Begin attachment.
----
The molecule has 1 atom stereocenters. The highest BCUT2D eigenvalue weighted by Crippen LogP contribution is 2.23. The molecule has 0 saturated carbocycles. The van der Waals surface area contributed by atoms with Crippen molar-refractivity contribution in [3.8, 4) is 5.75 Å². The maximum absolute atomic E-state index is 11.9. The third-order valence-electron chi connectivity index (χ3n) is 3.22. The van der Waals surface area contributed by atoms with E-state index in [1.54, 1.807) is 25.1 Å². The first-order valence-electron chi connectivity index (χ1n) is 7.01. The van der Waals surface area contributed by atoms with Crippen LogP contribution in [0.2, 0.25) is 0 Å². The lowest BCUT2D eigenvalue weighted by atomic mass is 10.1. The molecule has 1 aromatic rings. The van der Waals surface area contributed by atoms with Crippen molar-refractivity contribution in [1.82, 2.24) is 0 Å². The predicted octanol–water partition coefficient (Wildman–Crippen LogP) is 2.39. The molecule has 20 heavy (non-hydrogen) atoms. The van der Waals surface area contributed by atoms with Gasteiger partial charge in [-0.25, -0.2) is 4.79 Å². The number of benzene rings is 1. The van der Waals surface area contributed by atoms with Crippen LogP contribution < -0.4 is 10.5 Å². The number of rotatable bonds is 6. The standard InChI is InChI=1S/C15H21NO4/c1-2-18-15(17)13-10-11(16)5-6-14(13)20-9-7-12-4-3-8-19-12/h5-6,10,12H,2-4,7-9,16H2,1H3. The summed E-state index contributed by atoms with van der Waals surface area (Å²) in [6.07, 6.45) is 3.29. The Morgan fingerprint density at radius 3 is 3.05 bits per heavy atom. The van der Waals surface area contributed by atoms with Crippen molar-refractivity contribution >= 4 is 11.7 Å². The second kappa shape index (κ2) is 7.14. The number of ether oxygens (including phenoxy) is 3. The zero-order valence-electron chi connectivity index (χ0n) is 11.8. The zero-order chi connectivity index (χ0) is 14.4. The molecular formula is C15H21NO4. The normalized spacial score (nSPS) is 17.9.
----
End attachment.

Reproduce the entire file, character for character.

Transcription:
The molecule has 1 atom stereocenters. The highest BCUT2D eigenvalue weighted by Crippen LogP contribution is 2.23. The molecule has 0 saturated carbocycles. The van der Waals surface area contributed by atoms with Crippen molar-refractivity contribution in [3.8, 4) is 5.75 Å². The maximum absolute atomic E-state index is 11.9. The third-order valence-electron chi connectivity index (χ3n) is 3.22. The van der Waals surface area contributed by atoms with E-state index in [1.54, 1.807) is 25.1 Å². The first-order valence-electron chi connectivity index (χ1n) is 7.01. The van der Waals surface area contributed by atoms with Crippen LogP contribution in [0.2, 0.25) is 0 Å². The lowest BCUT2D eigenvalue weighted by atomic mass is 10.1. The molecule has 1 aromatic rings. The van der Waals surface area contributed by atoms with Crippen molar-refractivity contribution in [1.82, 2.24) is 0 Å². The predicted octanol–water partition coefficient (Wildman–Crippen LogP) is 2.39. The molecule has 20 heavy (non-hydrogen) atoms. The van der Waals surface area contributed by atoms with Gasteiger partial charge in [-0.25, -0.2) is 4.79 Å². The number of benzene rings is 1. The van der Waals surface area contributed by atoms with Crippen LogP contribution < -0.4 is 10.5 Å². The number of rotatable bonds is 6. The standard InChI is InChI=1S/C15H21NO4/c1-2-18-15(17)13-10-11(16)5-6-14(13)20-9-7-12-4-3-8-19-12/h5-6,10,12H,2-4,7-9,16H2,1H3. The summed E-state index contributed by atoms with van der Waals surface area (Å²) in [6.07, 6.45) is 3.29. The Morgan fingerprint density at radius 3 is 3.05 bits per heavy atom. The van der Waals surface area contributed by atoms with Crippen molar-refractivity contribution >= 4 is 11.7 Å². The second kappa shape index (κ2) is 7.14. The number of ether oxygens (including phenoxy) is 3. The zero-order valence-electron chi connectivity index (χ0n) is 11.8. The zero-order chi connectivity index (χ0) is 14.4. The molecular formula is C15H21NO4. The normalized spacial score (nSPS) is 17.9.